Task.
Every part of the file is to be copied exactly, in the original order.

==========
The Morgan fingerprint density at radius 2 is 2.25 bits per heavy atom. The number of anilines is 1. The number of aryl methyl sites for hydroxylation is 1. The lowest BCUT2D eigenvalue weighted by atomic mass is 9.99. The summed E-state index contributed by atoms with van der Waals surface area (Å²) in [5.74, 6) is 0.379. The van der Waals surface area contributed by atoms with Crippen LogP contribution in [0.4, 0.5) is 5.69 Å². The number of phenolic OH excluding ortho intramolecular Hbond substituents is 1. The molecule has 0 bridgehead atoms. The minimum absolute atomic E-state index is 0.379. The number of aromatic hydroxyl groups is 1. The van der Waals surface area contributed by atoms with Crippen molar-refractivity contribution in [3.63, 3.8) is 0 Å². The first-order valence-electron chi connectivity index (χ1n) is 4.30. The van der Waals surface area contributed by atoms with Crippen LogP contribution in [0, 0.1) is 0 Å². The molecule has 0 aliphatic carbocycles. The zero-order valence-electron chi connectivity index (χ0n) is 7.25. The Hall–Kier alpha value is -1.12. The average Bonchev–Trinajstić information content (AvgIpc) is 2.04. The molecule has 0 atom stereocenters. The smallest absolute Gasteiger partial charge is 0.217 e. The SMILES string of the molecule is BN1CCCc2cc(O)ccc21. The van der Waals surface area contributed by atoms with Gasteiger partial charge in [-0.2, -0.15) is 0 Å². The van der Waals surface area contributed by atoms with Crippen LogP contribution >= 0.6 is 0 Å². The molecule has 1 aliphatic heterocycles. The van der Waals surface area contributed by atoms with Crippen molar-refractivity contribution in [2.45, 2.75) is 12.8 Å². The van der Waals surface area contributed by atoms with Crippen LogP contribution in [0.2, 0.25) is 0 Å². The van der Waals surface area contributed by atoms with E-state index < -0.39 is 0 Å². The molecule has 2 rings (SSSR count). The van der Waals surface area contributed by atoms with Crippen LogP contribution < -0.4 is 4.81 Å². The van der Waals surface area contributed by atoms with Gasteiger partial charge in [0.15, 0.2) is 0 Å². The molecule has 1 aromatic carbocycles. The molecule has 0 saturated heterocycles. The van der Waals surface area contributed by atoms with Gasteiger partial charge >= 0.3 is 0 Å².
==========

The Morgan fingerprint density at radius 2 is 2.25 bits per heavy atom. The number of anilines is 1. The number of aryl methyl sites for hydroxylation is 1. The lowest BCUT2D eigenvalue weighted by atomic mass is 9.99. The summed E-state index contributed by atoms with van der Waals surface area (Å²) in [5.74, 6) is 0.379. The van der Waals surface area contributed by atoms with Crippen LogP contribution in [0.4, 0.5) is 5.69 Å². The number of phenolic OH excluding ortho intramolecular Hbond substituents is 1. The molecule has 0 bridgehead atoms. The minimum absolute atomic E-state index is 0.379. The number of aromatic hydroxyl groups is 1. The van der Waals surface area contributed by atoms with Crippen molar-refractivity contribution in [3.63, 3.8) is 0 Å². The first-order valence-electron chi connectivity index (χ1n) is 4.30. The van der Waals surface area contributed by atoms with Crippen LogP contribution in [0, 0.1) is 0 Å². The molecule has 0 aliphatic carbocycles. The zero-order valence-electron chi connectivity index (χ0n) is 7.25. The Hall–Kier alpha value is -1.12. The average Bonchev–Trinajstić information content (AvgIpc) is 2.04. The molecule has 0 atom stereocenters. The smallest absolute Gasteiger partial charge is 0.217 e. The SMILES string of the molecule is BN1CCCc2cc(O)ccc21. The van der Waals surface area contributed by atoms with Gasteiger partial charge in [-0.2, -0.15) is 0 Å². The van der Waals surface area contributed by atoms with Crippen LogP contribution >= 0.6 is 0 Å². The molecule has 1 aliphatic heterocycles. The van der Waals surface area contributed by atoms with Crippen molar-refractivity contribution in [2.45, 2.75) is 12.8 Å². The van der Waals surface area contributed by atoms with Crippen LogP contribution in [0.2, 0.25) is 0 Å². The van der Waals surface area contributed by atoms with E-state index < -0.39 is 0 Å². The molecule has 2 rings (SSSR count). The van der Waals surface area contributed by atoms with Crippen LogP contribution < -0.4 is 4.81 Å². The van der Waals surface area contributed by atoms with Gasteiger partial charge in [0.15, 0.2) is 0 Å². The molecule has 1 aromatic carbocycles. The molecule has 0 saturated heterocycles. The van der Waals surface area contributed by atoms with Gasteiger partial charge >= 0.3 is 0 Å².